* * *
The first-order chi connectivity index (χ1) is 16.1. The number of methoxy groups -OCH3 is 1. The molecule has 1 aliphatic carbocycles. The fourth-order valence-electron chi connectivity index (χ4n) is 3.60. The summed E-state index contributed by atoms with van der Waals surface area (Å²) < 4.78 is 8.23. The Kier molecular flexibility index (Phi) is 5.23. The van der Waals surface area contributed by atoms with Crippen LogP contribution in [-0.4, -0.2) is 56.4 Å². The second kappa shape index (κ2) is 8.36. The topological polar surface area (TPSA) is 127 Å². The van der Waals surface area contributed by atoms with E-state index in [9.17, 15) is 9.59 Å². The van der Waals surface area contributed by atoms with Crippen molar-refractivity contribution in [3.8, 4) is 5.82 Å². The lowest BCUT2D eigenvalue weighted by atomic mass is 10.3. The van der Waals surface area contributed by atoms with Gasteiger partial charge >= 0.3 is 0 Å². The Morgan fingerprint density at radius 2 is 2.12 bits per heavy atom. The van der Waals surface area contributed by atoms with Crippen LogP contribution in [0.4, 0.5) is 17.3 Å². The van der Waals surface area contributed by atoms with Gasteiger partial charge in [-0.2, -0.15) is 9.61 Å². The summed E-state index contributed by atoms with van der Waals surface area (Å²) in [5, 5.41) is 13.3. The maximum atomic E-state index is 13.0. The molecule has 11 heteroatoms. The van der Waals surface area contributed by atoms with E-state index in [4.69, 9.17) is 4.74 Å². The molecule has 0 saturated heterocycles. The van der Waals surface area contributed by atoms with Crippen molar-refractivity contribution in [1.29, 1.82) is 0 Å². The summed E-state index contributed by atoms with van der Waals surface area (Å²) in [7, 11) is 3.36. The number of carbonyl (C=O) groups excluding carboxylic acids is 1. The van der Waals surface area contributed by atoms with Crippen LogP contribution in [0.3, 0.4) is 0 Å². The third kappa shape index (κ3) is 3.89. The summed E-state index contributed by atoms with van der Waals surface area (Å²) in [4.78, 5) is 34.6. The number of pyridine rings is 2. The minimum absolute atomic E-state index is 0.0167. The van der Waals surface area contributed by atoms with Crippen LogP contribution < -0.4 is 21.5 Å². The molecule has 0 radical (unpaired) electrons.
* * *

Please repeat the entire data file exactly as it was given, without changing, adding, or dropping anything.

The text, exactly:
The first-order chi connectivity index (χ1) is 16.1. The number of methoxy groups -OCH3 is 1. The molecule has 1 aliphatic carbocycles. The fourth-order valence-electron chi connectivity index (χ4n) is 3.60. The summed E-state index contributed by atoms with van der Waals surface area (Å²) < 4.78 is 8.23. The Kier molecular flexibility index (Phi) is 5.23. The van der Waals surface area contributed by atoms with Crippen LogP contribution in [-0.4, -0.2) is 56.4 Å². The second kappa shape index (κ2) is 8.36. The topological polar surface area (TPSA) is 127 Å². The van der Waals surface area contributed by atoms with E-state index in [9.17, 15) is 9.59 Å². The van der Waals surface area contributed by atoms with Crippen molar-refractivity contribution in [3.8, 4) is 5.82 Å². The lowest BCUT2D eigenvalue weighted by atomic mass is 10.3. The van der Waals surface area contributed by atoms with Gasteiger partial charge >= 0.3 is 0 Å². The Morgan fingerprint density at radius 2 is 2.12 bits per heavy atom. The van der Waals surface area contributed by atoms with Crippen LogP contribution in [0.4, 0.5) is 17.3 Å². The van der Waals surface area contributed by atoms with Gasteiger partial charge in [-0.2, -0.15) is 9.61 Å². The summed E-state index contributed by atoms with van der Waals surface area (Å²) in [5, 5.41) is 13.3. The maximum atomic E-state index is 13.0. The molecule has 11 heteroatoms. The van der Waals surface area contributed by atoms with E-state index in [4.69, 9.17) is 4.74 Å². The molecule has 0 saturated heterocycles. The van der Waals surface area contributed by atoms with Crippen molar-refractivity contribution in [1.29, 1.82) is 0 Å². The summed E-state index contributed by atoms with van der Waals surface area (Å²) in [7, 11) is 3.36. The number of carbonyl (C=O) groups excluding carboxylic acids is 1. The van der Waals surface area contributed by atoms with Crippen LogP contribution in [0.3, 0.4) is 0 Å². The third kappa shape index (κ3) is 3.89. The summed E-state index contributed by atoms with van der Waals surface area (Å²) in [4.78, 5) is 34.6. The number of pyridine rings is 2. The minimum absolute atomic E-state index is 0.0167. The van der Waals surface area contributed by atoms with Crippen LogP contribution < -0.4 is 21.5 Å². The molecule has 0 radical (unpaired) electrons.